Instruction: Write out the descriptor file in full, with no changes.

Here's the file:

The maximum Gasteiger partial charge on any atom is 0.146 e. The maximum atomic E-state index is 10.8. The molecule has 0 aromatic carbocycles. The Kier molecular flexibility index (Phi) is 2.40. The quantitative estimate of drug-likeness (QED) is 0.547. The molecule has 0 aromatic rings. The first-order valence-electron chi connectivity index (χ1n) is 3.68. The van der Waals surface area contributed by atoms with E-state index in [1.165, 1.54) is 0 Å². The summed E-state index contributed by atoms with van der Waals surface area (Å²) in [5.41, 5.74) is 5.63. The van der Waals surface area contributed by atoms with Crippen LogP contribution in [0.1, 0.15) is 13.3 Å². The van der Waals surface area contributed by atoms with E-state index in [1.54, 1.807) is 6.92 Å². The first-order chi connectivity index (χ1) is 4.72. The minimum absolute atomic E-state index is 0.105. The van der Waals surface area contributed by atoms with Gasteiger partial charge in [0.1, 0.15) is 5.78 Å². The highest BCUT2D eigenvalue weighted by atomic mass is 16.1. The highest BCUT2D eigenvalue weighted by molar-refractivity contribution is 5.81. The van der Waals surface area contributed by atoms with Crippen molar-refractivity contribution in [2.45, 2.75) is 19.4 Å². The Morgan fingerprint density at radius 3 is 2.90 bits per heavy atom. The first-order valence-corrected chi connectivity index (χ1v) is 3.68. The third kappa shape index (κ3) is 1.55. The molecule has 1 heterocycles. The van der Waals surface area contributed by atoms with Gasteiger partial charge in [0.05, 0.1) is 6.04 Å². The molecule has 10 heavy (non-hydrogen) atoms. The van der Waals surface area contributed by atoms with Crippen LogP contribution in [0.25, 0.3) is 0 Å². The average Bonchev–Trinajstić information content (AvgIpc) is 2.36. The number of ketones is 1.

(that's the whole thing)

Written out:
The maximum Gasteiger partial charge on any atom is 0.146 e. The maximum atomic E-state index is 10.8. The molecule has 0 aromatic carbocycles. The Kier molecular flexibility index (Phi) is 2.40. The quantitative estimate of drug-likeness (QED) is 0.547. The molecule has 0 aromatic rings. The first-order valence-electron chi connectivity index (χ1n) is 3.68. The van der Waals surface area contributed by atoms with E-state index in [1.165, 1.54) is 0 Å². The summed E-state index contributed by atoms with van der Waals surface area (Å²) in [5.41, 5.74) is 5.63. The van der Waals surface area contributed by atoms with Crippen LogP contribution in [0.1, 0.15) is 13.3 Å². The van der Waals surface area contributed by atoms with E-state index in [1.54, 1.807) is 6.92 Å². The first-order chi connectivity index (χ1) is 4.72. The minimum absolute atomic E-state index is 0.105. The van der Waals surface area contributed by atoms with Gasteiger partial charge in [0.1, 0.15) is 5.78 Å². The highest BCUT2D eigenvalue weighted by atomic mass is 16.1. The highest BCUT2D eigenvalue weighted by molar-refractivity contribution is 5.81. The van der Waals surface area contributed by atoms with Crippen molar-refractivity contribution in [2.45, 2.75) is 19.4 Å². The Morgan fingerprint density at radius 3 is 2.90 bits per heavy atom. The first-order valence-corrected chi connectivity index (χ1v) is 3.68. The third kappa shape index (κ3) is 1.55. The molecule has 1 heterocycles. The van der Waals surface area contributed by atoms with Gasteiger partial charge in [0.05, 0.1) is 6.04 Å². The molecule has 10 heavy (non-hydrogen) atoms. The van der Waals surface area contributed by atoms with Crippen LogP contribution in [0.25, 0.3) is 0 Å². The average Bonchev–Trinajstić information content (AvgIpc) is 2.36. The number of ketones is 1.